There’s a new celebrity in town: the Smooth-billed Ani at Viera Wetlands! This bird is common on the Caribbean islands but the Florida population is on the decline. So when a single Smooth-billed Ani was spotted at Viera Wetlands, many birders flocked there to see him. He’s been hanging out at the entrance to the wetlands for the past couple of days. The bird is remarkably predictable, frequenting a particular patch of Brazilian Pepper on the north side of the water treatment plant. He’s also remarkably tolerant of the circus of cameras, scopes, and iPhones pointed in his direction.
When my dad and I first arrived at Viera, the ani was nowhere to be seen. So we spent a few hours driving through the wetlands, enjoying the best morning of photography I’ve had in a long long time. (More on that in an upcoming post!) Of course we checked for the ani on our way out, and there he was, perched up on top of a bush just a few feet from my car window. What an incredibly cooperative lifer!
I saw a similar bird, the Groove-billed Ani, at Lake Apopka a few years ago. The Smooth-billed Ani looks very similar, but he he lacks the indentions on his bill. The anis are very social birds, living in family groups of birds. Apparently they nest in a communal nest, with each female adding her eggs to the nest, and all females sharing incubation responsibilities. Kind of like a rookery but different!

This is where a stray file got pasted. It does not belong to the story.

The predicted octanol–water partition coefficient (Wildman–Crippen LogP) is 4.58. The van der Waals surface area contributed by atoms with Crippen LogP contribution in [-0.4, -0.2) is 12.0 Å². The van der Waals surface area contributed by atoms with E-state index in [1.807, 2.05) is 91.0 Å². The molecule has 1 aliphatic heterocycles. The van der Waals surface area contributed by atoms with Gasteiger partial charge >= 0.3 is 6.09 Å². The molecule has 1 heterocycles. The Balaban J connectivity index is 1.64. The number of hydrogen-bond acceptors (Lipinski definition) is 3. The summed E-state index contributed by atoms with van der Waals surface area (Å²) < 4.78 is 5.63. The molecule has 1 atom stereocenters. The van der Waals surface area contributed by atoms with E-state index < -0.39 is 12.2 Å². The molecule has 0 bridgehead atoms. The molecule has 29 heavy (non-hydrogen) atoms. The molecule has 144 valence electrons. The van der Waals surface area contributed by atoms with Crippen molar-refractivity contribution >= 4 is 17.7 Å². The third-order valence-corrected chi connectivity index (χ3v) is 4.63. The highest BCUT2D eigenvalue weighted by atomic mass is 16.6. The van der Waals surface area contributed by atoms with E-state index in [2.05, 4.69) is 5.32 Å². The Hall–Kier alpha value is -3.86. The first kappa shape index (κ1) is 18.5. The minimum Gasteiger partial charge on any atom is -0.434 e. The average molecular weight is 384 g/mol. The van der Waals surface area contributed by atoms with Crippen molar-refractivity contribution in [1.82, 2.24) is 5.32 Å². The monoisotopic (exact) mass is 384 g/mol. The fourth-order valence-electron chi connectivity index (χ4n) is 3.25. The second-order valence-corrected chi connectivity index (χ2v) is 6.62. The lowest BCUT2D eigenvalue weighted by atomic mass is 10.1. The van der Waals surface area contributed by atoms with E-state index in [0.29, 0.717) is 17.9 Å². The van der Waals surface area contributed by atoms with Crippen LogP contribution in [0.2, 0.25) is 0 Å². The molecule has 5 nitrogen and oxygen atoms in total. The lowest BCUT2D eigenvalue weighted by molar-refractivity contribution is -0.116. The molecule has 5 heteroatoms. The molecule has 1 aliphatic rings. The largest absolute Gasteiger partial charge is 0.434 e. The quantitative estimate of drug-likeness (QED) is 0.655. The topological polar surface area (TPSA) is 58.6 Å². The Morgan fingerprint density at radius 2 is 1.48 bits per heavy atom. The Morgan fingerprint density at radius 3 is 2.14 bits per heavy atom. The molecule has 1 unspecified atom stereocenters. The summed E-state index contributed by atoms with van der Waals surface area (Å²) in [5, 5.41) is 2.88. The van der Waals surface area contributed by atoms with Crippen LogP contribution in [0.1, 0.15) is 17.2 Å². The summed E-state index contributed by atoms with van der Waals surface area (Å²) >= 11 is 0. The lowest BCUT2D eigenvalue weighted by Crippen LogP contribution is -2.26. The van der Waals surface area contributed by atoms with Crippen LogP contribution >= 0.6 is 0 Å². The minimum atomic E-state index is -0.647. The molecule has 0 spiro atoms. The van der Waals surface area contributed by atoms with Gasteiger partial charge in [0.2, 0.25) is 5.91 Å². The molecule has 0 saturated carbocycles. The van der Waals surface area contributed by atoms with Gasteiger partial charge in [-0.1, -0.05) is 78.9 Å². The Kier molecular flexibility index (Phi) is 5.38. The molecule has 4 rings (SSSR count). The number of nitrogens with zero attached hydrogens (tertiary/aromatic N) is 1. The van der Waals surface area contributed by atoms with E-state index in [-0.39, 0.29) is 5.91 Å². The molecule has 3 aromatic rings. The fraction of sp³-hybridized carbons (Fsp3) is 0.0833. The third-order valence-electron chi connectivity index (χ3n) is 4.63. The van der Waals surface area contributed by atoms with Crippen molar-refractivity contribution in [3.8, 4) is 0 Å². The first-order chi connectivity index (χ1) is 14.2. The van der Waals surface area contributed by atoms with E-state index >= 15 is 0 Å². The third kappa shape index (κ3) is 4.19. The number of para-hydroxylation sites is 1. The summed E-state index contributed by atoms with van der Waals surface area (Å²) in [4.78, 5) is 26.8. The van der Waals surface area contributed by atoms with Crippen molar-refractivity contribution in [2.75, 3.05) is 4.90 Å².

The Smooth-billed Ani feeds primarily on insects, and he forages on the ground. So it wasn’t surprising that our bird spent a good amount of time hidden in the grass, but he popped up every 10 minutes or so. Cue the cameras! We spotted him in the Brazilian Pepper and on nearby bushes. If you haven’t ever seen an ani, you might mistake this guy for a crow or a large grackle. Until you hear him…this guy sounded like no bird I’d ever heard!
The rust-colored buildings in the distance didn’t provide the greatest background for our celebrity bird (see below image), but with a little bit of creative camera positioning (a.k.a. silly photographer contortions), I was pretty happy with the first image posted above. The bird’s tail was definitely worn, and perhaps explains why he ended up all by himself at Viera.
While it’s fun to see a rare bird, and unusual to have the opportunity to get really good photos of him, I kind of felt sorry for this guy. I hope he finds his way home soon. Or maybe he’ll bring his family to live at the Viera Wetlands – that’d be ok, too! :)